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The Mac Pro is the only other Mac model that contains an "Ultra" Apple silicon chip, so its absence from today's report discussing the M3 Ultra is noticeable.

Wouldn't shock me if the Mac Pro only gets a spec bump every 24 months or even less frequently. The last time it was updated on an annual schedule was 2006 through 2010. That's a long time ago, and with a very different market.

The only explanation if Apple does opt for this route would be that the company plans to introduce the M4, M4 Pro, and M4 Max chips sooner rather than later, perhaps in late 2024, and would want to ensure that the M3 Ultra Mac Studio remains competitive with the newer chips. Even so, in this instance, it would surely be more straightforward to brand the chip "M4 Ultra" and skip the M3 Ultra entirely.

The N3* processes seem a bit complicated, and the M3 line-up is a bit odd as a result. (Branding the A17 as the A17 Pro is unusual, too.) So it wouldn't surprise me if either the M3 Ultra is similar to the M3 Max, but different enough to use its own process, nor would it surprise me if they've launched M4 by then.
 
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Yoms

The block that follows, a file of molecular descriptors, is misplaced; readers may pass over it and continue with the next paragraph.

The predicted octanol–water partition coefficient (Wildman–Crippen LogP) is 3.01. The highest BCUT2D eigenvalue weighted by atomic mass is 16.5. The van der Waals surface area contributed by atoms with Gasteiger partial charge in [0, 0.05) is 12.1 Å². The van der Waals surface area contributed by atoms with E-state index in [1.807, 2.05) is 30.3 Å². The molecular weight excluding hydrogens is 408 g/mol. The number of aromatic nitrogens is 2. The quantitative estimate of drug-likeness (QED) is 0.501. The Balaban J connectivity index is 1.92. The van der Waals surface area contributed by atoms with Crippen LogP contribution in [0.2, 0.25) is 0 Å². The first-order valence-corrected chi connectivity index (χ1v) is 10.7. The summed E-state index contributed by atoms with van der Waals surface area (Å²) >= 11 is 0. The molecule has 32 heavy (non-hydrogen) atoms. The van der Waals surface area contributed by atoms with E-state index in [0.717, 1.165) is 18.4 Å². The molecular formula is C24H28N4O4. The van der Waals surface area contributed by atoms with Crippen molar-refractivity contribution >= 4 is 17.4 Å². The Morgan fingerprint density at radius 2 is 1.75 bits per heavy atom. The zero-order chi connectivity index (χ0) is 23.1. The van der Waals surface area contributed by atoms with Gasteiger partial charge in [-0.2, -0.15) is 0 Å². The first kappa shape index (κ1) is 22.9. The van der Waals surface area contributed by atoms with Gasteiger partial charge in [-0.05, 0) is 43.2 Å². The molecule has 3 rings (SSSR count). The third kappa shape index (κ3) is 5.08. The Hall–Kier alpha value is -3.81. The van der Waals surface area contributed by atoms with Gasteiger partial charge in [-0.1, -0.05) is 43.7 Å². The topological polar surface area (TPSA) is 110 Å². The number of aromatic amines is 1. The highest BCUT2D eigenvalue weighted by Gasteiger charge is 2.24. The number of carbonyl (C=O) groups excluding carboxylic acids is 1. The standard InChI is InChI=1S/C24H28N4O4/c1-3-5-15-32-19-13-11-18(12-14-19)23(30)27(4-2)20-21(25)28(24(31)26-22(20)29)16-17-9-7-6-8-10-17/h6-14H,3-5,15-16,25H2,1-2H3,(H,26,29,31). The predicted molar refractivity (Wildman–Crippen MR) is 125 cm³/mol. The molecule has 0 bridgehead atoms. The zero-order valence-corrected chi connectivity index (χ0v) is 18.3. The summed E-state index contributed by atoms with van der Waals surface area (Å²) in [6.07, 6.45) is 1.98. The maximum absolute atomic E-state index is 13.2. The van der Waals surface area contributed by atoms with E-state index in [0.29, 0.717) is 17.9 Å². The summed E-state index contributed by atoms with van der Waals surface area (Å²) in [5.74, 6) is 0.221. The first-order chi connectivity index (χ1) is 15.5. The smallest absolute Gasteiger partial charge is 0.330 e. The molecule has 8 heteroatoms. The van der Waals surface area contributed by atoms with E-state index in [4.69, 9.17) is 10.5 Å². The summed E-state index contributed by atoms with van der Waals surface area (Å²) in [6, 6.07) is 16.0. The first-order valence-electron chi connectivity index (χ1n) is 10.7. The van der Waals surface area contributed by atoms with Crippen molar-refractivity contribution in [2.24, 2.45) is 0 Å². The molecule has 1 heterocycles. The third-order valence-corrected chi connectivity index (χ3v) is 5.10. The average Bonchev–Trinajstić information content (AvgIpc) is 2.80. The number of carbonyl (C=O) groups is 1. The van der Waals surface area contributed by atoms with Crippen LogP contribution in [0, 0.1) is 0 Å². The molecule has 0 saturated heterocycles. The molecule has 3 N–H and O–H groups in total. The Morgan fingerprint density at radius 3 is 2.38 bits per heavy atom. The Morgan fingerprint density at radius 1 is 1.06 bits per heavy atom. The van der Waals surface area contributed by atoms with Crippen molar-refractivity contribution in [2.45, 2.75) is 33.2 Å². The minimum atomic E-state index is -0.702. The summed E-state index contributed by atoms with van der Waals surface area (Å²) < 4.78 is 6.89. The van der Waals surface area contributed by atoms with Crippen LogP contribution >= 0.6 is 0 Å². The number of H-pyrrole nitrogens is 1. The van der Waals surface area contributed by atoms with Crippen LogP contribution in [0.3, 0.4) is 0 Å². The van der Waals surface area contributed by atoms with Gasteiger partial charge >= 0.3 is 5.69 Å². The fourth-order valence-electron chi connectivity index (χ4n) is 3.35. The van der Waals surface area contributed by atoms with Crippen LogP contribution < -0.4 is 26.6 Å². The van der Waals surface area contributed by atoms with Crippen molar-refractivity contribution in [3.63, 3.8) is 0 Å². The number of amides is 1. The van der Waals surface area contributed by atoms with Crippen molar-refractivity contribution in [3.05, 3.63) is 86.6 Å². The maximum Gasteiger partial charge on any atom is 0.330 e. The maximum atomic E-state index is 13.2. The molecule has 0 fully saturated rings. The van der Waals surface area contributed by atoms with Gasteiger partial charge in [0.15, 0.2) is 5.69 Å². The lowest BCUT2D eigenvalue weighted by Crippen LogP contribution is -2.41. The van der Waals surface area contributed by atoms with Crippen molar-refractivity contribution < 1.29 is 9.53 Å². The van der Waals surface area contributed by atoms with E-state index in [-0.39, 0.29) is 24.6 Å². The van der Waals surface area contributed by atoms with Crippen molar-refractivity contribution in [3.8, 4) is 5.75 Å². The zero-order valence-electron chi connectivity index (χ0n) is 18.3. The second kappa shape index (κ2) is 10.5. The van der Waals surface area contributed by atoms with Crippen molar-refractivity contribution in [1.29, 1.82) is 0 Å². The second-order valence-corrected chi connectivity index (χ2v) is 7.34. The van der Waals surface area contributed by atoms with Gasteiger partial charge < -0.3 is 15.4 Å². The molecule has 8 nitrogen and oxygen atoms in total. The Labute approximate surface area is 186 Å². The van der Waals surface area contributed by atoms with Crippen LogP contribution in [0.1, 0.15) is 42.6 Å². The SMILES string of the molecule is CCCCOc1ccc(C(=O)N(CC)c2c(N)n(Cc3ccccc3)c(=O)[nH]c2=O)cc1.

macrumors 6502
Jun 1, 2016
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Wouldn't shock me if the Mac Pro only gets a spec bump every 24 months or even less frequently. The last time it was updated on an annual schedule was 2006 through 2010. That's a long time ago, and with a very different market.
Yeah, I wouldn't be surprised to see the Mac Pro updated every other M generation and therefore skip one. It's the kind of product people are not changing on a regular basis like an iPhone.
 

MacDevil7334

Contributor
Oct 15, 2011
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There is no way Apple will leave the Mac Pro on sale with a M2 Ultra while the Mac Studio gets the M3 Ultra and sells for less money. Either the Mac Pro will also get the newer chip or it will be discontinued. My money is on discontinuation, as the AS Mac Pro had little reason to exist beyond Apple saying early on in the transition that they would be making one.
 

Bokito

macrumors 6502
May 29, 2007
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The Mac Pro is dead. My guess is that some engineers working on the Mac Pro left the company when Apple decided that the Mac Pro would just be a Mac Studio with PCI-E, that’s why it took so long. The current Mac Pro won’t sell enough to make a profit from, so they’ll axe it. Just like they did with Xserve: blame the buyers, not themselves.
 

skippermonkey

macrumors 6502a
Jun 23, 2003